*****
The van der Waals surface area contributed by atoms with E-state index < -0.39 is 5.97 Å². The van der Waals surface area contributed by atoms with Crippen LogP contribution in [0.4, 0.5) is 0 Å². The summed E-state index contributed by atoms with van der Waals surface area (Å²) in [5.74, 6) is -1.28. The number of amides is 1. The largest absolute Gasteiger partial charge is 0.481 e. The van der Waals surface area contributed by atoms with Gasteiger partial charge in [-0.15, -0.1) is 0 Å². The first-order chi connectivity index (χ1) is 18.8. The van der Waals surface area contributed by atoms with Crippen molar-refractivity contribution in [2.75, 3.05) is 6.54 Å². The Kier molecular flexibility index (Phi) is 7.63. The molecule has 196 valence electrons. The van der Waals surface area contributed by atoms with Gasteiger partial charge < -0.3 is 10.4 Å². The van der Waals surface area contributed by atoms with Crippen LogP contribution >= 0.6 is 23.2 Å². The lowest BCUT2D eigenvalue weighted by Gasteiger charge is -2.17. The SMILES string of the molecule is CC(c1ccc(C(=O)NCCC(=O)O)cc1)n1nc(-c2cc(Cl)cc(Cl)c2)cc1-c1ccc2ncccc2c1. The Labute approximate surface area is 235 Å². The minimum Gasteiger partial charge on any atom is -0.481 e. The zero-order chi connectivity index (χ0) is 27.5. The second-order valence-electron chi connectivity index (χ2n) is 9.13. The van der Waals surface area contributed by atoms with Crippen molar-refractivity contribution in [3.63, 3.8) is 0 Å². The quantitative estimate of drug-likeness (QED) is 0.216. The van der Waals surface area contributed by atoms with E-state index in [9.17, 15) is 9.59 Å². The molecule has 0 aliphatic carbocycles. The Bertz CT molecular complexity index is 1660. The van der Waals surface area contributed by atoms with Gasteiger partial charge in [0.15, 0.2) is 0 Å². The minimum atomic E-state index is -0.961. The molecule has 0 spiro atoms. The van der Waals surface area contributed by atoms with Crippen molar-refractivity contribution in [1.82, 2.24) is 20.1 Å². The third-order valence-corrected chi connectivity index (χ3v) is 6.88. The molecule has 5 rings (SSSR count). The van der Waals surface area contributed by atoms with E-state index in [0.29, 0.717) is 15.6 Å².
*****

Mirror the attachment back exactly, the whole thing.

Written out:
The van der Waals surface area contributed by atoms with E-state index < -0.39 is 5.97 Å². The van der Waals surface area contributed by atoms with Crippen LogP contribution in [0.4, 0.5) is 0 Å². The summed E-state index contributed by atoms with van der Waals surface area (Å²) in [5.74, 6) is -1.28. The number of amides is 1. The largest absolute Gasteiger partial charge is 0.481 e. The van der Waals surface area contributed by atoms with Gasteiger partial charge in [-0.15, -0.1) is 0 Å². The first-order chi connectivity index (χ1) is 18.8. The van der Waals surface area contributed by atoms with Crippen molar-refractivity contribution in [2.75, 3.05) is 6.54 Å². The Kier molecular flexibility index (Phi) is 7.63. The molecule has 196 valence electrons. The van der Waals surface area contributed by atoms with Gasteiger partial charge < -0.3 is 10.4 Å². The van der Waals surface area contributed by atoms with Crippen LogP contribution >= 0.6 is 23.2 Å². The lowest BCUT2D eigenvalue weighted by Gasteiger charge is -2.17. The SMILES string of the molecule is CC(c1ccc(C(=O)NCCC(=O)O)cc1)n1nc(-c2cc(Cl)cc(Cl)c2)cc1-c1ccc2ncccc2c1. The Labute approximate surface area is 235 Å². The minimum Gasteiger partial charge on any atom is -0.481 e. The zero-order chi connectivity index (χ0) is 27.5. The second-order valence-electron chi connectivity index (χ2n) is 9.13. The van der Waals surface area contributed by atoms with Crippen molar-refractivity contribution in [3.63, 3.8) is 0 Å². The quantitative estimate of drug-likeness (QED) is 0.216. The van der Waals surface area contributed by atoms with E-state index in [9.17, 15) is 9.59 Å². The molecule has 0 aliphatic carbocycles. The Bertz CT molecular complexity index is 1660. The van der Waals surface area contributed by atoms with Gasteiger partial charge in [0.15, 0.2) is 0 Å². The minimum atomic E-state index is -0.961. The molecule has 0 spiro atoms. The van der Waals surface area contributed by atoms with Crippen molar-refractivity contribution in [1.82, 2.24) is 20.1 Å². The third-order valence-corrected chi connectivity index (χ3v) is 6.88. The molecule has 5 rings (SSSR count). The van der Waals surface area contributed by atoms with E-state index in [0.29, 0.717) is 15.6 Å².